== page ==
Celiac.com 05/01/2018 - Celiac disease is marked by a variety of intestinal and extra-intestinal symptoms. One of the most common and best described expressions of celiac disease outside the gut is the presence of osteopenia and osteoporosis, which make for a higher fracture risk.
A team of researchers recently set out to see if a gluten-free diet (GFD) improves bone mineralization. The research team included MB Zanchetta, AF Costa, V Longobardi, R Mazure, F Silveira, MP Temprano, H Vázquez, C Bogado, SI Niveloni, E Smecuol, ML Moreno, A González, E Mauriño, JR Zanchetta, and JC Bai.
These researchers previously identified a significant deterioration of bone microarchitecture in premenopausal women with newly diagnosed celiac disease using high‐resolution peripheral quantitative computed tomography (HRpQCT). In that study, the team also compared 1‐year results with those of a control group of healthy premenopausal women of similar age and BMI in order to assess whether the micro-architectural parameters of treated celiac patients had reached the values expected for their age.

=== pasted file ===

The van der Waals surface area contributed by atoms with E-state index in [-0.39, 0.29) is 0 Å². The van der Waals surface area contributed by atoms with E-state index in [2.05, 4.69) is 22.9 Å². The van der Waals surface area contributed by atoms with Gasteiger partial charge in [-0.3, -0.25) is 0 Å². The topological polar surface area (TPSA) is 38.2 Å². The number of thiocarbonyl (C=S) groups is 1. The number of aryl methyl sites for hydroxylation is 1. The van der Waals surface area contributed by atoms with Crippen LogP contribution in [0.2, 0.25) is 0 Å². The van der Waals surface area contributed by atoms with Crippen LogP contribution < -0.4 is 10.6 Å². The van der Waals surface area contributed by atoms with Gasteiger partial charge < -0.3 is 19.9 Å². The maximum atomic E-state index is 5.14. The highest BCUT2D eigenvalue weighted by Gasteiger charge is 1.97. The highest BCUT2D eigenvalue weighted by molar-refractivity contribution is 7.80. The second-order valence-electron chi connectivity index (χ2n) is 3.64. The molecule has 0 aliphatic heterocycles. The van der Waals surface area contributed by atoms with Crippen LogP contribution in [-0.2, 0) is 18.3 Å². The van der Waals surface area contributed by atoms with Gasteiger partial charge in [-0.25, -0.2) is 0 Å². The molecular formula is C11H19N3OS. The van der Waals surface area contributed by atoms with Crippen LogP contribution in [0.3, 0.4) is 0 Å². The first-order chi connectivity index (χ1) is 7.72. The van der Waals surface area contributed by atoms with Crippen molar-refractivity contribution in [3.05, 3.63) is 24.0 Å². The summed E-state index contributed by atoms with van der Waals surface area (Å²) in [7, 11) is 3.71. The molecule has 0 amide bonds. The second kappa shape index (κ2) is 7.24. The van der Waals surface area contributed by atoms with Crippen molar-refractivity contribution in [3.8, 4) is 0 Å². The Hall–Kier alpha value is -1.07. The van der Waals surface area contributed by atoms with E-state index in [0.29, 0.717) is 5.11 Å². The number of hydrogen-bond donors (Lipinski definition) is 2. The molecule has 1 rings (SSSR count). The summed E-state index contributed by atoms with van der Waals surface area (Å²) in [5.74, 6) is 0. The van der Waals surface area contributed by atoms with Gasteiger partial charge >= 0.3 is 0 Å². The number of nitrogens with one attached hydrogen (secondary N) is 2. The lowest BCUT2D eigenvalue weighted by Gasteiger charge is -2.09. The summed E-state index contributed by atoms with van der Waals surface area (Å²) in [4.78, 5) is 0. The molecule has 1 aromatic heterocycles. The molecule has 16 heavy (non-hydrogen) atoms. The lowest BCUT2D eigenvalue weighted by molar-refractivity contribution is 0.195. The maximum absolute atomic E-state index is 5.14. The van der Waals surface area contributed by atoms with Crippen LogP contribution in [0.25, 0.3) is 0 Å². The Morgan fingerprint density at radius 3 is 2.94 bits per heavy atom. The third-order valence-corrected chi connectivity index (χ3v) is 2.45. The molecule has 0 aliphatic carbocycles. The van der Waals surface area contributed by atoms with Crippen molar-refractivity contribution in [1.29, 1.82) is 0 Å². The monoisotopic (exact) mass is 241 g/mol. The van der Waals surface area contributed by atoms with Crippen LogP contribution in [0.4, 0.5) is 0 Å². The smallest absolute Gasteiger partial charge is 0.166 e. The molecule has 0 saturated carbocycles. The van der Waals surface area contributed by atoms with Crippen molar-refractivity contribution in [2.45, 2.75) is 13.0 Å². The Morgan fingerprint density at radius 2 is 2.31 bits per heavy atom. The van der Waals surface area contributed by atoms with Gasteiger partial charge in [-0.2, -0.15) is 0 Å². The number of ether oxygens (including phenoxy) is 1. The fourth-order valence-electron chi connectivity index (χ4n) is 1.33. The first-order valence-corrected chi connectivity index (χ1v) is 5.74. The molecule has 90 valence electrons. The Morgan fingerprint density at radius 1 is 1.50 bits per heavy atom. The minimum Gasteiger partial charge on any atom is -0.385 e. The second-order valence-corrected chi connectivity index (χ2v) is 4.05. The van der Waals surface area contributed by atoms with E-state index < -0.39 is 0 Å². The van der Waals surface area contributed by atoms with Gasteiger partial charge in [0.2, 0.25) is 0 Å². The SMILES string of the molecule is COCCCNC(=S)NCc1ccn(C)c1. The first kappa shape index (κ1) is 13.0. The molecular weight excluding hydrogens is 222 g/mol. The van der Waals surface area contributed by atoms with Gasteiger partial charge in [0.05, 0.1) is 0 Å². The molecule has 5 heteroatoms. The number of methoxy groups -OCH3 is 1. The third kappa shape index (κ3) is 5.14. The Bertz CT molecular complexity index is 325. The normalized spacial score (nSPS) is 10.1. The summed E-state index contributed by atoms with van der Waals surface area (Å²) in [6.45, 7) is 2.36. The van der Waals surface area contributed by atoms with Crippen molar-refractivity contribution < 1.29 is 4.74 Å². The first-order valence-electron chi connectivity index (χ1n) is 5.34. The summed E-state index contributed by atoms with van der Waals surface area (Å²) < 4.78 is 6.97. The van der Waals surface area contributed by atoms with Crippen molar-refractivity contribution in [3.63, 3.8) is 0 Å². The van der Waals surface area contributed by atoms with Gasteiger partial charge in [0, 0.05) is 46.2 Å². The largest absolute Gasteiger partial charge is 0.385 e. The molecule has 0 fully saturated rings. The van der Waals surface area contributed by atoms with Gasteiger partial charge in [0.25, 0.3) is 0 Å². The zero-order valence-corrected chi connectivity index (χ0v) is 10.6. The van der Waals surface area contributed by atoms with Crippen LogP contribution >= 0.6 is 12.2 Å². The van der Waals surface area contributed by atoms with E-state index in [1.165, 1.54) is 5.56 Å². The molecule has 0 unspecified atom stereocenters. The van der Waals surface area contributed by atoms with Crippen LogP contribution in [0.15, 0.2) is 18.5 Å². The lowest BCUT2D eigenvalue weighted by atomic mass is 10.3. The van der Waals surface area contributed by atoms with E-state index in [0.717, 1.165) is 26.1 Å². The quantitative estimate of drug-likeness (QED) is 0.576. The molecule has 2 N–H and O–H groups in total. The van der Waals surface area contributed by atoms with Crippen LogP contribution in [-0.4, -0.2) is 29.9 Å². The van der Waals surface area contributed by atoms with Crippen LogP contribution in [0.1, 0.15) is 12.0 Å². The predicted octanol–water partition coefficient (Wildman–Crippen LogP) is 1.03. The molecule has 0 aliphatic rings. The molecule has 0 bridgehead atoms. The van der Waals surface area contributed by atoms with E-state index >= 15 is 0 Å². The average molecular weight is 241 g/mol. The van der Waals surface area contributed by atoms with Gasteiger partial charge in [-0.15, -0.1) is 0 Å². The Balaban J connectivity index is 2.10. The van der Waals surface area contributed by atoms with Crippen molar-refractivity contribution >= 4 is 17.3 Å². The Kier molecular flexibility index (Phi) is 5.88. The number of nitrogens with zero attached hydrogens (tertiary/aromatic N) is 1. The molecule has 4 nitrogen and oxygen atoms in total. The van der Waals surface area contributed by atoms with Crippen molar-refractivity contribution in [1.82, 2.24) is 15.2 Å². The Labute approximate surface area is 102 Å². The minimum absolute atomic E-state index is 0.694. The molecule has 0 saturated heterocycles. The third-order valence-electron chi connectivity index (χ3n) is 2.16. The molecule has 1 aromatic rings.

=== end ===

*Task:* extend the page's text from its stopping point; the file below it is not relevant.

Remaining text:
While that study showed that a year on a gluten-free diet had improved most of the women’s bone parameters, it also showed that those parameters continued to be significantly lower than those of healthy control subjects.
In a recent paper, the team describes the results of their study that offers data to show improvements bone mineralization microarchitecture in celiac patients after three years on a gluten-free diet.